2002 comet awards announced
Posted: July 1, 2002

Want some quick money in these days of WorldCom and Enron? Go and find a comet! An annual award of several thousand dollars for discoveries of comets by amateur astronomers has just been announced for the fourth consecutive year.

The Smithsonian Astrophysical Observatory (SAO), part of the Harvard-Smithsonian Center for Astrophysics in Cambridge, Massachusetts, has announced the recipients of the 2002 Edgar Wilson Award for the discovery of comets by amateurs during the calendar year ending June 10. The award was set aside as part of the will bequeathed by the late businessman Edgar Wilson of Lexington, Kentucky, and administered by the SAO. The following seven discoverers will receive plaques and a cash award:

  • Vance Avery Petriew of Regina, Saskatchewan, Canada, for his visual discovery of comet P/2001 Q2 on 2001 August 18.

  • Kaoru Ikeya of Mori, Shuchi, Shizuoka, Japan, and Daqing Zhang, Kaifeng, Henan province, China, for their independent visual discoveries of comet C/2002 C1 on 2002 February 1.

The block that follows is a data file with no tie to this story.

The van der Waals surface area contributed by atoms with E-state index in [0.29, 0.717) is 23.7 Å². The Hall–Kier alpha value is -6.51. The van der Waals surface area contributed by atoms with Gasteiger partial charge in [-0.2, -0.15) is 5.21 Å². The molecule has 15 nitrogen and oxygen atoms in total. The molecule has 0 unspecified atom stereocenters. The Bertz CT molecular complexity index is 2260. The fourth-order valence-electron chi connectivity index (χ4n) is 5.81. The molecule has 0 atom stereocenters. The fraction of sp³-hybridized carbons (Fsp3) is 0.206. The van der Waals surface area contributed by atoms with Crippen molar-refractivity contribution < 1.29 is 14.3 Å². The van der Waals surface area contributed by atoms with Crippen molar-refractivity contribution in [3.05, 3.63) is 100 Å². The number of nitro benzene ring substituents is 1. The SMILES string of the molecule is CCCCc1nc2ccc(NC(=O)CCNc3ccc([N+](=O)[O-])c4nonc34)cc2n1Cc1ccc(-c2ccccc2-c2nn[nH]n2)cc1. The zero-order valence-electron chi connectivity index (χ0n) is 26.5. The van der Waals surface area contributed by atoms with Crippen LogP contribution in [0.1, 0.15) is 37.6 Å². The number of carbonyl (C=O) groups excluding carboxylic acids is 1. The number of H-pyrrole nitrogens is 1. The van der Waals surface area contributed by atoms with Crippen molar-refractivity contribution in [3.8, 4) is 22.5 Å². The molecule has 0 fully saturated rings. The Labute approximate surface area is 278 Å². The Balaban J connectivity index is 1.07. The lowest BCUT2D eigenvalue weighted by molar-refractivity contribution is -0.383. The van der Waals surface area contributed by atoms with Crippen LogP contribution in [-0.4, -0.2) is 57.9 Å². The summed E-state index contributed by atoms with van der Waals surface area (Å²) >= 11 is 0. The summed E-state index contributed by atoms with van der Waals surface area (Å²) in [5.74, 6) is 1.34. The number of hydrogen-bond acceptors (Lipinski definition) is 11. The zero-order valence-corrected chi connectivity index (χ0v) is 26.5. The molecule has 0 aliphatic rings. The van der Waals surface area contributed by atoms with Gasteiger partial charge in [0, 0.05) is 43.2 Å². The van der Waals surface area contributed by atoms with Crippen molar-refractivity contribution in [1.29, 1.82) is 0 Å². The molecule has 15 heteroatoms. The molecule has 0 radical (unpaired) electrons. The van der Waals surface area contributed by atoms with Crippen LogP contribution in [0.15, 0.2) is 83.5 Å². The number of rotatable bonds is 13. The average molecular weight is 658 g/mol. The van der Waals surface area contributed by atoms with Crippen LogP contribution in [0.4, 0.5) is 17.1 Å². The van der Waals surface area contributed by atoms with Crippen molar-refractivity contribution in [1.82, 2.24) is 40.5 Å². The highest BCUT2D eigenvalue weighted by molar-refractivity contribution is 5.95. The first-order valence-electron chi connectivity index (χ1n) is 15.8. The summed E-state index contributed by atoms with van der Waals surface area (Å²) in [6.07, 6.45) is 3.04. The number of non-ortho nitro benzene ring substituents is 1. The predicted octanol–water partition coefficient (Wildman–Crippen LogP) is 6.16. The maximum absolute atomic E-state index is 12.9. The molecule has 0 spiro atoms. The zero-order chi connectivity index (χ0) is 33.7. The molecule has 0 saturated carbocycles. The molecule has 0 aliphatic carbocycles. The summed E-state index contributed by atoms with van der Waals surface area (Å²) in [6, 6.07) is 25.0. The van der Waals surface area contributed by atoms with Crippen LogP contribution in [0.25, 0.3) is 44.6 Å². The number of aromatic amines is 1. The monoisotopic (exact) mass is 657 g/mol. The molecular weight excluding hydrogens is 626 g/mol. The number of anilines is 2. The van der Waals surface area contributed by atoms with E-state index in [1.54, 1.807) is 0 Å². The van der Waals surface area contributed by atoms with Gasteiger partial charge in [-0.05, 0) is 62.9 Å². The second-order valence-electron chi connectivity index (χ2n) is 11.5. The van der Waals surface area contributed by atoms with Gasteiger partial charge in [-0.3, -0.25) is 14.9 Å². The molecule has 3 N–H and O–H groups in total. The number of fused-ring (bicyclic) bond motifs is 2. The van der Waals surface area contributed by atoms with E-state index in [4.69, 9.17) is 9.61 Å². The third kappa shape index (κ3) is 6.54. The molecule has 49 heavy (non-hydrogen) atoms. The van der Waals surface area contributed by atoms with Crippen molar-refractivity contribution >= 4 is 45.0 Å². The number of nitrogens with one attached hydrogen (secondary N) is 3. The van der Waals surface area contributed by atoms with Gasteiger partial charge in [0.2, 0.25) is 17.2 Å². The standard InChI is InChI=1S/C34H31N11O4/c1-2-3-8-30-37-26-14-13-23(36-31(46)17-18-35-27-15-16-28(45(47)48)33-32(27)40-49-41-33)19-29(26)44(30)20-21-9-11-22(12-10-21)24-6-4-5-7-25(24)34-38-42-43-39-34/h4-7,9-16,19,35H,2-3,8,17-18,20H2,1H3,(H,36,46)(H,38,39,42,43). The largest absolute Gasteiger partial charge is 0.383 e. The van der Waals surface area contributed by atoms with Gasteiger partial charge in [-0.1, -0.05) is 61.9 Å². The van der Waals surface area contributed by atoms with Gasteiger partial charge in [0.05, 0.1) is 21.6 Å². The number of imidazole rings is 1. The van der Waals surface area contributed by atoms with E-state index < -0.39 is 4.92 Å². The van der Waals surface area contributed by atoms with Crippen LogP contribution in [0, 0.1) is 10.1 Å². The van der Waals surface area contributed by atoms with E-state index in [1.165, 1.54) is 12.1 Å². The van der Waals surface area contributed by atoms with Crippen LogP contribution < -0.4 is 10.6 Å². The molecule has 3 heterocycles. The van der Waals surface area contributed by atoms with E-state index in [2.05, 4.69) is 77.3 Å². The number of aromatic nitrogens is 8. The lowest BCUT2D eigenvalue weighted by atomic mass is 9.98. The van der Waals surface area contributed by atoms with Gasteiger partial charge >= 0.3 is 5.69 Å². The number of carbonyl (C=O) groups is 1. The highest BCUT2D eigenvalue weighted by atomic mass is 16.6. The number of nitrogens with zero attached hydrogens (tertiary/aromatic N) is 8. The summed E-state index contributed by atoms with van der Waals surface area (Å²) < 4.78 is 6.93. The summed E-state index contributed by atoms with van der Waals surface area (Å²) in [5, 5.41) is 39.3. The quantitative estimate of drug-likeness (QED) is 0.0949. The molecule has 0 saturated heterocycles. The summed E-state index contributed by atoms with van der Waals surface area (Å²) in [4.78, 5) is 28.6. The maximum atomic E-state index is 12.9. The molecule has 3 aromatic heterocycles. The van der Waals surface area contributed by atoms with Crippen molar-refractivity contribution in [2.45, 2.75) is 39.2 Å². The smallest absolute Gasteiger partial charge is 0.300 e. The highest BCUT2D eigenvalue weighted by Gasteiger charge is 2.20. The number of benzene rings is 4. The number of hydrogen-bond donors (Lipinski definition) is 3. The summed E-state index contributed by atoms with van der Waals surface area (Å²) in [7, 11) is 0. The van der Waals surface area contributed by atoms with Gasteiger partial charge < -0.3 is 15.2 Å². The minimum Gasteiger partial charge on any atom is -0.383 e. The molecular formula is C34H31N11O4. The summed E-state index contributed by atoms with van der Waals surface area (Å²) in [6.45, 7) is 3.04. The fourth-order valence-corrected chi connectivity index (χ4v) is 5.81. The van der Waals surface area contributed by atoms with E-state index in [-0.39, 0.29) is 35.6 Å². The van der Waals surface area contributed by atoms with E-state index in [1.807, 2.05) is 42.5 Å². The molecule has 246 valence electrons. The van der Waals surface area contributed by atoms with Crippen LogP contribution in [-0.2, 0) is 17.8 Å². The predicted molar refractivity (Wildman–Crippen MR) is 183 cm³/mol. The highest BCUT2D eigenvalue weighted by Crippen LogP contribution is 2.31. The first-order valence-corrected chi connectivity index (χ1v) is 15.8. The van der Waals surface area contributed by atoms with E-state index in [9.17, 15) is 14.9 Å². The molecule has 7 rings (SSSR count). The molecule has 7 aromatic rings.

• Douglas Snyder of Palominas, Arizona, and Shigeki Murakami of Matsunoyama, Niigata, Japan, for their independent visual discoveries of comet C/2002 E2 on 2002 March 11.

  • Syogo Utsunomiya of Minami-Oguni, Aso, Kumamoto, Japan, for his visual discovery of comet C/2002 F1 on 2002 March 18.

  • William Kwong Yu Yeung of Benson, Arizona for his charge-coupled-device (CCD) electronic-camera discovery of comet P/2002 BV.

Observers Ikeya and Utsunomiya have had their names attached to comets previously. Comet C/2002 F1 was Utsunomiya's third named comet; he also won the Edgar Wilson Award in 2001 for C/2000 W1 (Utsunomiya-Jones). Ikeya became world-famous in the 1960s for a string of five comet discoveries between 1963 and 1967, with comet C/1965 S1 (Ikeya-Seki) becoming likely the brightest comet of the last century -- visible in broad daylight to the unaided eye as it skimmed closely by the sun's surface in October 1965.